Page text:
We propose an experimental protocol for the integrated study of motor adaptation during target-based movements. We investigated how motor adaptation affects both cerebral activity and motor performance during the preparation and execution of a pointing task, under different conditions of external perturbation. Electroencephalography (EEG) and movement analysis were simultaneously recorded from 16 healthy subjects enrolled in the study. EEG signal was preprocessed by means of independent component analysis and empirical mode decomposition based Hilbert Huang transform, in order to extract event-related synchronization (ERS) and desynchronization (ERD) parameters. Movement analysis provided several kinematic indexes, such as movement durations, average jerk, and inter-quartile-ranges. Significant correlations between score, neural, and kinematic parameters were found. Specifically, the duration of the going phase of movement was found to correlate with synchronization in the beta brain rhythm, in both the planning and executive phases of movement. Inter-quartile ranges and average jerk showed correlations with executive brain parameters and ERS/ERDcueBeta, respectively. Results indicate the presence of links between the primary motor cortex and the farthest ending point of the upper limb. In the present study, we assessed significant relationship between neural and kinematic descriptors of motor adaptation, during a protocol requiring short-term learning, through the modulation of the external perturbations.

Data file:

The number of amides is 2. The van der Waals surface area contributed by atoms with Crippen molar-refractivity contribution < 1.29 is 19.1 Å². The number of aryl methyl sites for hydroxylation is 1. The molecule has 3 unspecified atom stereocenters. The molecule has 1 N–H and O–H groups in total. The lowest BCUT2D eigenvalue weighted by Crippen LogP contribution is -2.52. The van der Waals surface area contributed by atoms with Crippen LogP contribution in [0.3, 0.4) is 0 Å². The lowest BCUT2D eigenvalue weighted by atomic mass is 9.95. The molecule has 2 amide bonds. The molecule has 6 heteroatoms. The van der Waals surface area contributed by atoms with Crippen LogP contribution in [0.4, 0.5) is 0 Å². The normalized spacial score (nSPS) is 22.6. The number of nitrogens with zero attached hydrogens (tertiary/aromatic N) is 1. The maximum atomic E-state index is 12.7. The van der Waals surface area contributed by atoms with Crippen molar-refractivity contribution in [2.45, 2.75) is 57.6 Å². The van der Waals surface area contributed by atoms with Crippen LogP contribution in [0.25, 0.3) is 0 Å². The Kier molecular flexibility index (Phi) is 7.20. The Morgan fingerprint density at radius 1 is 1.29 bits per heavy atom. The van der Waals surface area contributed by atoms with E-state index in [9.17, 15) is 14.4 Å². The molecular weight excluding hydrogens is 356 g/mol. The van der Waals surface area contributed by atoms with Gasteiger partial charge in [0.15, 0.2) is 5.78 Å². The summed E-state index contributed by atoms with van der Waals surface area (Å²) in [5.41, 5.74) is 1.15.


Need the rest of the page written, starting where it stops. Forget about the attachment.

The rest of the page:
|Journal||IEEE Transactions on Neural Systems and Rehabilitation Engineering|
|Publication status||Published - 1 May 2012|